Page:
Glory's storyline suffers, like most of the others, during the lull in the middle of the season. Once Dawn's nature is revealed in the fifth episode, the main storyline simply spins its wheels while the Riley and Spike arcs are dealt with. Her storyline also suffers from the presence of her human host on Earth, a fairly normal fellow named Ben, whom Buffy encounters interning at the hospital. Ben's relationship to Glory slowly becomes clear - he is her human form, which she can occasionally take control of. Anyone who witnesses this, however, forgets it soon after. The story suffers, however, with its inconsistent characterization of Ben. One episode he's a perfectly nice guy, then he's a mass murderer working with Glory, then he's nice again, then he'll do anything to defend Dawn even at his expense, then he'll do anything to save his skin. It's the weakest part of an otherwise strong set of episodes at the end of the season.

The strongest part is Buffy's resolution. Early in the season, Spike gave her a list of reasons she would maintain her resolve. But first she loses her boyfriend. Then her mother. Her sister is revealed to be a construct. When her friends are attacked and Glory learns Dawn's nature, Buffy's only response is to run. And when Glory finds them and takes Dawn, Buffy simply stops. She finally has found something which makes her simply surrender. Of course, Buffy has one more thing attaching her to the world - her friends - who drag her out of her funk. A newly accepting Buffy finally confronts Glory, defeating her, but not before Dawn's sacrifice threatens to destroy the world. Buffy refuses to stop the ritual by killing Dawn, and instead sacrifices herself to save the world.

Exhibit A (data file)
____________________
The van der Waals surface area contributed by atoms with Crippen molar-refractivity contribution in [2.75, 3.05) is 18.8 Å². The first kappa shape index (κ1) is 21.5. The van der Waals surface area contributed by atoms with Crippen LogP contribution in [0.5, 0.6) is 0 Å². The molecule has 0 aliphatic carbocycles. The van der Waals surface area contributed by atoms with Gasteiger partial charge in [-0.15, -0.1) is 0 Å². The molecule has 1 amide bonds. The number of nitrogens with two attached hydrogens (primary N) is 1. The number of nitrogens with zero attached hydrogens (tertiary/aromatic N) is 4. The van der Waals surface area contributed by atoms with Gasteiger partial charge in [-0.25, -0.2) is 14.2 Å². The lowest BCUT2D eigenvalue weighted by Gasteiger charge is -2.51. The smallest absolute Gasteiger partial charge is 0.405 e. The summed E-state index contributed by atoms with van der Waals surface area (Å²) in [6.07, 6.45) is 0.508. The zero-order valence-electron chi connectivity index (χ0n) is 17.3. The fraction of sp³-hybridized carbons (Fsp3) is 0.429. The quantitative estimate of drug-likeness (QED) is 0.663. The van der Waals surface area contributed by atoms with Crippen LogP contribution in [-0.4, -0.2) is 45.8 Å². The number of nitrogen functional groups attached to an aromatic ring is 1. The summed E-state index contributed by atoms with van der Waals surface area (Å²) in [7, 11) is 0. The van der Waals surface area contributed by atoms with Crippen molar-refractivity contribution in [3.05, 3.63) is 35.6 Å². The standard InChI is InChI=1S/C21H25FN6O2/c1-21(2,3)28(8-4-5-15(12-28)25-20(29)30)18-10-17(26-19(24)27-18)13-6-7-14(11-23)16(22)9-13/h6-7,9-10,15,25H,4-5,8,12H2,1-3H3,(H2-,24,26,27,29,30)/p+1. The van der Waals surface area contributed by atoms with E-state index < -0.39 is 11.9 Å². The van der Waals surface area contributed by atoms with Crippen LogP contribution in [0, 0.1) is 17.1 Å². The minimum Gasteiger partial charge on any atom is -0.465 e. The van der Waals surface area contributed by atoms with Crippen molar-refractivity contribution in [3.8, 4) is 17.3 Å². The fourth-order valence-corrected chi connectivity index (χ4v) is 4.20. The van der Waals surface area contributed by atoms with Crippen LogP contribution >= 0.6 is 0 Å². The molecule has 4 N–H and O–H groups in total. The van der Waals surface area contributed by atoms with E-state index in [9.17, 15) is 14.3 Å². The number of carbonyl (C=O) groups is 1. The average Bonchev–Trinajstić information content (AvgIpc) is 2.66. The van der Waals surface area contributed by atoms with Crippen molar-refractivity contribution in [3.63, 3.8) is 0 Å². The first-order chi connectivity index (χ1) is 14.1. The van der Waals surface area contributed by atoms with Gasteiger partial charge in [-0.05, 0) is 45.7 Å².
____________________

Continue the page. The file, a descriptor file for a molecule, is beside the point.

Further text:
This was initially supposed to be the end of Buffy the Vampire Slayer. It was certainly effective and touching, although not quite at the level of Babylon 5's tearjerker, but certainly not at the laughable level of Battlestar Galactica. The final shot, of Buffy's tombstone with a line at the bottom saying "SHE SAVED THE WORLD. A LOT" is an almost perfect summation of the series, being funny, precious, and sad, all at once. It also caps Buffy as a character, who was often overlooked based on the sheer charm of her sidekicks, but really was the greatest character on the show.

However, a great ending does not a fantastic season make. Compared with the emotional punch of Season Two, the wall-to-wall quality of Season Three, or even the excellent standalone episodes of Season Four, the fifth season falls a little bit flat. Yet it's only just behind, and "The Body" is probably the best Buffy episode ever, and one of the best ever on television.

TOP 5:

1. "The Body" - What more can I say? This hour of television is the reason people think Joss Whedon is King Of All Nerds.

2. "Fool for Love" - Spike walks Buffy through the real perils of being a Slayer. The "Spikeification" hasn't pulled his teeth totally. It might be the last time we see Spike as a bad ass, as unable to compete with Buffy physically, he gets to her mentally by telling her the truth.

3. "The Gift" - The finale may be most notable for its ending and Buffy's death, but its opening, a throwback in which a single vampire chases a scared young man into an alley, calls back to the first episodes of the series. Buffy's workmanlike quipping and dispatching of the vampire, followed by her world-weary response to the kid she saves, are pitch-perfect. It's the same show, but so very different.

4. "Intervention" - Buffy becomes the last of the big three characters to get a doppelganger, after Willow's vampire and Xander's clone. Hers is a robot, or more accurately, a sex-bot for Spike's pleasure. Hilarity begins to ensue, but is quickly ruined by Buffy being told that "Death is her gift" by the First Slayer and Glory attacking and capturing Spike, who knows Dawn is the Key. Writer Jane Espenson seems to know how to make Spike, even lovelorn Spike, work as a character, and it shows in this episode, as he's likeable for the first time since his crush was revealed.